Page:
There’s an eclectic blend of nostalgia and current events in the Summer 2021 Back in the Bay Magazine.
Editorial content includes features with dozens of familiar names in North Bay and Callander, all representing the interlacing communities of theatre, volunteer service, journalism, arts and sports.
Four thousand copies will be distributed by Canada Post as early as Friday, July 9 and Monday, July 12. We’re picking different neighbourhoods than the Spring Edition’s free sample circulation to attract more subscribers.
The remaining 1,000 copies go first to existing subscribers and advertisers, beginning as early as Thursday, with deliveries continuing through the weekend and mail outs across Canada Friday and Monday.
The story below is a promotional teaser and if you’d like a hard copy, it’s $5 at retail outlets and $10 for mail or local delivery, plus $5 for each additional order. Email email@example.com to order your copy or for a confirmed list of retail locations with stock.
The Summer Edition covers a lot of ground, both generationally and in subject matter, offering something of interest to the majority of readers.
First up is another great cover reflecting days gone by, visual time warp for boomers who remember their parent’s cars and early years. This issue’s cover photo comes from Suzanne Sweet with her eldest sister Lillian sitting on the hood of the truck her father Aurele St. Amour drove for Owen’s Cleaners. It was taken in 1947.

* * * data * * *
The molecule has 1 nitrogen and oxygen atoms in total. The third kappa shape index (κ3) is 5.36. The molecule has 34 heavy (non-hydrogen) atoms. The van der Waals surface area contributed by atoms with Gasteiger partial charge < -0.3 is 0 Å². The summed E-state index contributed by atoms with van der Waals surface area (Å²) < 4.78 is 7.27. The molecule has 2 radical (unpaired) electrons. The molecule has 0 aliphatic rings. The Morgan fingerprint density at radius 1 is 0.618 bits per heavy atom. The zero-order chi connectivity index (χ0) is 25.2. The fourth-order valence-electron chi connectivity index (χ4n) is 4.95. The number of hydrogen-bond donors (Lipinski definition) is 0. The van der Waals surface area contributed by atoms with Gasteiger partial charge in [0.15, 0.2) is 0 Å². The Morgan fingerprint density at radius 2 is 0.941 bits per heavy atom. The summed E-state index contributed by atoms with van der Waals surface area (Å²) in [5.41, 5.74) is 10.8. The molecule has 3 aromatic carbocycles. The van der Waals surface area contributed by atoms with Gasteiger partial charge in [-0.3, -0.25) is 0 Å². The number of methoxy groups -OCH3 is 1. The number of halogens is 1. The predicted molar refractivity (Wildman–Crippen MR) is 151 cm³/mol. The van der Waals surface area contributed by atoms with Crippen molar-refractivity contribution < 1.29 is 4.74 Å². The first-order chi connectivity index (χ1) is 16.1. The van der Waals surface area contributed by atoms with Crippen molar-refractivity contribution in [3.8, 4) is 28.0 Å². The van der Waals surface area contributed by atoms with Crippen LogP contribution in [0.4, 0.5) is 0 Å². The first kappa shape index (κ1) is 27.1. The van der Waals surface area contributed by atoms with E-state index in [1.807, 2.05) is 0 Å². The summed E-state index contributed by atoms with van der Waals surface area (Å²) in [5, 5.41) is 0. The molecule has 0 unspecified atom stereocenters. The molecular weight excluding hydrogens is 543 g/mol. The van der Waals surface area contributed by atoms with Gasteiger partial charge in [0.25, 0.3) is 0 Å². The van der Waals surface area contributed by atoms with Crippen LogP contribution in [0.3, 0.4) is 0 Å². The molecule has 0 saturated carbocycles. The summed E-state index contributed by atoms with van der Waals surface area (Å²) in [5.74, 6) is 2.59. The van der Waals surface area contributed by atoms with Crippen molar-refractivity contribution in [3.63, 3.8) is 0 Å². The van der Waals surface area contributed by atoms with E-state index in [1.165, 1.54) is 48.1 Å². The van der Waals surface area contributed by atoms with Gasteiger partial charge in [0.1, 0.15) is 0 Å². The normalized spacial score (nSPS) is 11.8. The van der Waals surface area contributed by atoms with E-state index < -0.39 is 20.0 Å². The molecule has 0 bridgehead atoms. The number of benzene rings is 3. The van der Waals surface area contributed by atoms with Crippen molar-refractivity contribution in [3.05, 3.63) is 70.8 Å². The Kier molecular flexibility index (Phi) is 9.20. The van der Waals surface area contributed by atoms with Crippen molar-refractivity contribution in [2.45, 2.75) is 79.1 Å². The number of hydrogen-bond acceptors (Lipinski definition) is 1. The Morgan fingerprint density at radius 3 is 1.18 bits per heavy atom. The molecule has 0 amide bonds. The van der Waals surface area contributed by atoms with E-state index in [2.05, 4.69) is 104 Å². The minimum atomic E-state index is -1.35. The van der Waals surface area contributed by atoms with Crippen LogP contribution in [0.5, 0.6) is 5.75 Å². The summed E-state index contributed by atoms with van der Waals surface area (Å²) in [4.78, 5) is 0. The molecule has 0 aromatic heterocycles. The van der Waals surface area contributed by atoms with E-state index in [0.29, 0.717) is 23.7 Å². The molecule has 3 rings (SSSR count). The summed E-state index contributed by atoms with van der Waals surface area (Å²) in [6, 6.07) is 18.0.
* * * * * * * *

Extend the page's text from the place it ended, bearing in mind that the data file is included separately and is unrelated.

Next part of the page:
Do you have a photo that might make a great cover or inside story for a future issue? Email firstname.lastname@example.org
The lead feature in the 2021 Summer edition is a tribute to theatre icon Marty Southcott by Pat Madill Stamp. Five great photos are included in her Sentimental Journey.
“It is not an exaggeration to say that for almost forty years Marty and Art Southcott had a profound relationship with thousands of young people in North Bay. Together they were a dynamic, dedicated and life affirming team but Art is quick to credit Marty with being the one in the lead.”
That’s followed by several shorter spotlights, including a page each for Bud Berry, retired chief photographer after three decades with the Nugget, and Fred Tayler, active service club volunteer who got good training under his grandfather ‘Pop’ Tayler’s wing and Fisher Street Gang role models. Both stories were cut a bit short with a pointer for more photos and audio clips to be found on the Small Town Times website. It’s a combo of print and online story telling and micro test of ways to attract traffic online from the print product.
There’s a pic of Colin and Noreen Vezina celebrating their 65th anniversary (and letting us plug life celebration ad in the Fall Edition, for more info email: email@example.com).
A Joe Cundari photo lets readers know about the Small Town Times feature on the bucket list artist. Find the photos and video, HERE.
Naomi Hehn, of the North Bay Museum, writes about the city’s television past, which actually stemmed from the deep radio roots in the community. Assisting her piece was Peter Handley of the Municipal Heritage Committee, a local veteran of radio and television broadcast journalism.
“The origins of CFCH/CKGN-TV began with CFCH radio, the historical call letters recently revived in North Bay by Vista Radio when country station 90.5 FM hit the airwaves in June,” Hehn’s column begins.
We even managed to get two pics in for Gerry Emond’s 100th birthday. The well-known former fuel service station owner joined the Century Club on Canada Day.